If you were elected tomorrow and given the ability to permanently change one thing about your community: What would it be?

“Municipal water available at every household.”

As a follow-up: What is one thing your community does right that you’d like to reinforce if elected?

“I am always amazed at the ability and willingness of our community to step up. I have seen it first hand through my work on the Midlakes Strong Chicken BBQ. At that event we delivered 3000 dinners to families across the community as well as police and first responders. We also handed out 900 packages of groceries and it was all free of charge. The support of local businesses and organizations and their willingness to help a neighbor in need is what makes Phelps such a great place to raise a family.”

Looking at your community over the next 10-20 years: What do you see? Are the actions being taken now good for the long-term sustainability of it?

“What I would like to see is an expansion of services in a responsible way. I think In order for us to address a declining population we need to build out our infrastructure. Phelps is a great place to live and our decisions should be focused on making it possible for more people to want to and be able to raise their family here. When first elected to the school board I reached out to a former board member for advice. They told me that decisions should always be rooted in what is best for kids. He also told me that decisions need to keep the health of future boards in mind so that the table is set for them to do what is best for those kids. I am not sure the town’s table is currently being set for future health.”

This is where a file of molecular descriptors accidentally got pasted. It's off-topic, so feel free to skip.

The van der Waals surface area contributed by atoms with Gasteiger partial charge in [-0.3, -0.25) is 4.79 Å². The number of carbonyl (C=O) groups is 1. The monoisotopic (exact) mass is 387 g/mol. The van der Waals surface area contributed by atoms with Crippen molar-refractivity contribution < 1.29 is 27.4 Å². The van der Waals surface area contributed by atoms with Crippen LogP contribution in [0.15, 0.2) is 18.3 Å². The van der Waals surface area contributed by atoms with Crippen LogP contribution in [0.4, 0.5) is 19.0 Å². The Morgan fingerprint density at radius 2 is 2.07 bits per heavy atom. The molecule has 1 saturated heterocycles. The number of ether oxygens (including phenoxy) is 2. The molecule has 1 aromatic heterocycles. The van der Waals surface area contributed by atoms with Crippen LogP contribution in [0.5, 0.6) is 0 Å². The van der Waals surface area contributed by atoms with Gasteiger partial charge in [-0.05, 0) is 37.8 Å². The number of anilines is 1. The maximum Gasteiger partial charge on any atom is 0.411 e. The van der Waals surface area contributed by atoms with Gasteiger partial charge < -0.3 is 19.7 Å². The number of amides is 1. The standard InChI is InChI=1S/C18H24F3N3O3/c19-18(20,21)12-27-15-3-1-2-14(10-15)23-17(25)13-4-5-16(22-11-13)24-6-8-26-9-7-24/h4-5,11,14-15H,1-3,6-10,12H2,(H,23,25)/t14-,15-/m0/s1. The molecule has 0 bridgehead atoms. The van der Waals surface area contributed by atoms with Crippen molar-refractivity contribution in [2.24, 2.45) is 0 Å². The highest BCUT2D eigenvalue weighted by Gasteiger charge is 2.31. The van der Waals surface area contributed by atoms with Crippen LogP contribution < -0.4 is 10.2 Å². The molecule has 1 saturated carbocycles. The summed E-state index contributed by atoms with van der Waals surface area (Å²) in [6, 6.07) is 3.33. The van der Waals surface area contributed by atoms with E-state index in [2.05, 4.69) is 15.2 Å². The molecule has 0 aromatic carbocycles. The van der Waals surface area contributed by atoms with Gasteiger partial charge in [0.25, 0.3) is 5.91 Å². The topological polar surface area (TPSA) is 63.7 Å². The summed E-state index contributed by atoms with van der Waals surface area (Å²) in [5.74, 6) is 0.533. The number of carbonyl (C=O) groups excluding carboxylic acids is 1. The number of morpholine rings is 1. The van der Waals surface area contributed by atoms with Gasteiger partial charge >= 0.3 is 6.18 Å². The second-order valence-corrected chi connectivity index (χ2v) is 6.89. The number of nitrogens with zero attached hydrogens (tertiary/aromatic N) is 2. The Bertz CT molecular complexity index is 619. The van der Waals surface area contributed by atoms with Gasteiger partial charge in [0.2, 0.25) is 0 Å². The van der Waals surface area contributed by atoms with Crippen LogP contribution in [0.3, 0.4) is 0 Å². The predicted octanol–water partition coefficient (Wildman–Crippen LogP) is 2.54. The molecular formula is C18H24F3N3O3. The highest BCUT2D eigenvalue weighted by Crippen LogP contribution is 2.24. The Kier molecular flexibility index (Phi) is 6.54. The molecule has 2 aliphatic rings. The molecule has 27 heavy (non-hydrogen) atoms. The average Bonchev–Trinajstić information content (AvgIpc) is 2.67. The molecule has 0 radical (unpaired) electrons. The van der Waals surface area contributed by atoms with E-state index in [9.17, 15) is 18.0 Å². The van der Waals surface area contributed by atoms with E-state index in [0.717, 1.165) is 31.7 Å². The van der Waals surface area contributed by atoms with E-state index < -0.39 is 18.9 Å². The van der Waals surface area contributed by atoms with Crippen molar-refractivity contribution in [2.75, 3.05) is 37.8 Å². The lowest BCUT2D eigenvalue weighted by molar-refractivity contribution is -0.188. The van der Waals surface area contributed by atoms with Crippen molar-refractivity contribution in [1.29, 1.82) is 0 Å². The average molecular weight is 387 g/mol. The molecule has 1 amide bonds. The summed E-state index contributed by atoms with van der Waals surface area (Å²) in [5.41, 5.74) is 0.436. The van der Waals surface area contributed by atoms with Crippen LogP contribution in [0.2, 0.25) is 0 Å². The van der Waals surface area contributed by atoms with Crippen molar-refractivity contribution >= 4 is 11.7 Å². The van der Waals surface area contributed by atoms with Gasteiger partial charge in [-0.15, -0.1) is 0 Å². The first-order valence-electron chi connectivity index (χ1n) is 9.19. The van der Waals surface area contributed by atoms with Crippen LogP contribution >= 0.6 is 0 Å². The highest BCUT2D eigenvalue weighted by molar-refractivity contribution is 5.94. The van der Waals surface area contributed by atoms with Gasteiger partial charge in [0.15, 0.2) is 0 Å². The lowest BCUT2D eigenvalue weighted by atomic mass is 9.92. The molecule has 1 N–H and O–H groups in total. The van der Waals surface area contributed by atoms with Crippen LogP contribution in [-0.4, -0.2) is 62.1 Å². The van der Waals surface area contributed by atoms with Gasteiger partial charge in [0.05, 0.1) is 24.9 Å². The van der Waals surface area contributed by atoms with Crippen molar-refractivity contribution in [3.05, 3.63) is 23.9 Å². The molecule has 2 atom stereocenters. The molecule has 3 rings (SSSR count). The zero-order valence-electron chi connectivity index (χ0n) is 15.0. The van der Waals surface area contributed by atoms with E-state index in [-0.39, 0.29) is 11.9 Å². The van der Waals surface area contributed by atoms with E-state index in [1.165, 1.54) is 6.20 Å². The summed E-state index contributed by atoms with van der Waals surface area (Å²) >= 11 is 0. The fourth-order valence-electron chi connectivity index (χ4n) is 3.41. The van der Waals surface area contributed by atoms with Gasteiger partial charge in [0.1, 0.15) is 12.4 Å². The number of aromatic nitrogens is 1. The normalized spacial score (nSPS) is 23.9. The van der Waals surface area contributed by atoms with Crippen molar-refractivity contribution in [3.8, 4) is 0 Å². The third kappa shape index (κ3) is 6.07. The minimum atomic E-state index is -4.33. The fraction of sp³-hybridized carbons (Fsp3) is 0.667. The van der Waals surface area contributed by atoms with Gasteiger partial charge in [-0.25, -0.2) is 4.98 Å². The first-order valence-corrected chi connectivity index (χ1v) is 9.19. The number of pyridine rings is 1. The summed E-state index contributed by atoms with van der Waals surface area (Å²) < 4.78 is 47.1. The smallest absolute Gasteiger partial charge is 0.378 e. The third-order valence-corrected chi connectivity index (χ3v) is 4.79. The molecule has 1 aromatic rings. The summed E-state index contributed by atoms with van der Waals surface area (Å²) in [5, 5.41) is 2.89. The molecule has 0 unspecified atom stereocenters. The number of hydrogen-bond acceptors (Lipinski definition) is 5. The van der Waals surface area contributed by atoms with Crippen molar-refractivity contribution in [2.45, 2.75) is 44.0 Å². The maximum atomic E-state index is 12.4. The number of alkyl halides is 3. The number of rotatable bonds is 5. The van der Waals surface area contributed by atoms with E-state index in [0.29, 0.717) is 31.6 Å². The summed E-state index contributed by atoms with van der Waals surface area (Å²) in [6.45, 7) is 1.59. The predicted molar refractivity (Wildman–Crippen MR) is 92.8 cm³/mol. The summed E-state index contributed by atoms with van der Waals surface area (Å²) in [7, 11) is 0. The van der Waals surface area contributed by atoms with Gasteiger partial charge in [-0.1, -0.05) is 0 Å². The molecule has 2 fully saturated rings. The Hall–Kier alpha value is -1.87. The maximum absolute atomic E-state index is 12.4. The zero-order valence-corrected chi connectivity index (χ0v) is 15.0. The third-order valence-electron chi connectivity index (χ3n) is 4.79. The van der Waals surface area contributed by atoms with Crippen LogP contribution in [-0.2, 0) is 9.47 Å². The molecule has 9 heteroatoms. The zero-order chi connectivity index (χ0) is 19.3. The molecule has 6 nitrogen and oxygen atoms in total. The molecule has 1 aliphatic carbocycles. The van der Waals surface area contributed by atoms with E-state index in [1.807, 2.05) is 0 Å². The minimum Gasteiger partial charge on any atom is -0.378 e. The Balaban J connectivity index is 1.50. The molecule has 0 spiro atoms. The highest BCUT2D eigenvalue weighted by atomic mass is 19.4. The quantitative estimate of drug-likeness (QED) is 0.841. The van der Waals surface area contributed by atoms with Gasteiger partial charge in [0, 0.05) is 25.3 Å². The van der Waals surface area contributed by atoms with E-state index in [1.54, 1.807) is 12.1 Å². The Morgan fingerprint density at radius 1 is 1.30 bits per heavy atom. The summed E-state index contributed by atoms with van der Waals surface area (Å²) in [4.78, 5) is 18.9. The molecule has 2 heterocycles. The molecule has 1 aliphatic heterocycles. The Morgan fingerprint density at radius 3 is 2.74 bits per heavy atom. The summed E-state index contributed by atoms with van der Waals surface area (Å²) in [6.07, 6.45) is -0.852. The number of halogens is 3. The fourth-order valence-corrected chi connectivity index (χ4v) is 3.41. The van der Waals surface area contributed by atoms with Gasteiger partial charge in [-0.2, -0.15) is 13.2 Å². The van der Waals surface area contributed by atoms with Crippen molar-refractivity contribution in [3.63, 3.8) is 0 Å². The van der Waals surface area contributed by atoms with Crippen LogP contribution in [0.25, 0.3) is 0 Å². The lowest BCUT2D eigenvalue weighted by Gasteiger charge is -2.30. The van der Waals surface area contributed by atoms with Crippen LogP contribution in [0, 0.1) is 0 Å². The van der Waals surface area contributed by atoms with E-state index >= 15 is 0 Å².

Rural communities in the Finger Lakes and Upstate New York are getting older. This poses challenges on a number of fronts (whether it be related to services or attracting a younger population for that long-term sustainability). What would you like to see happen to make your community better for aging population, as well as a place for people in their 20s and 30s to call home?

“I believe that I have laid out a number of things to help draw families to Phelps. Along with those ideas partnering with our villages and our school to market Phelps to young families should be an ongoing process that currently doesn’t happen. Providing a favorable climate for businesses that make goods and services more easily accessible to our seniors is important and those two things are not mutually exclusive. I also believe it takes vocal advocacy at the county level. These issues are felt across the Finger Lakes and can be addressed collectively but not without advocacy and advocacy requires action.”

People want to see change. So, give us the elevator pitch: Why should voters choose you this November? What differentiates you from any other candidate for local office?

“Most people in Phelps are pretty familiar with me. Many have known me my entire life. They know my parents, my wife and my daughters. They have seen me involved in the community and know what I believe in. They also know that when I say I want to bring about change by engaging in long range planning, providing a more open government, marketing our community, and continuing my community involvement that it is exactly what I will set out to do. I have a great deal of respect for the things that make our community such a great place to live and I would only look to build upon them. I think what Phelps needs now is someone that will have an eye towards the future and the ability to meet those challenges.”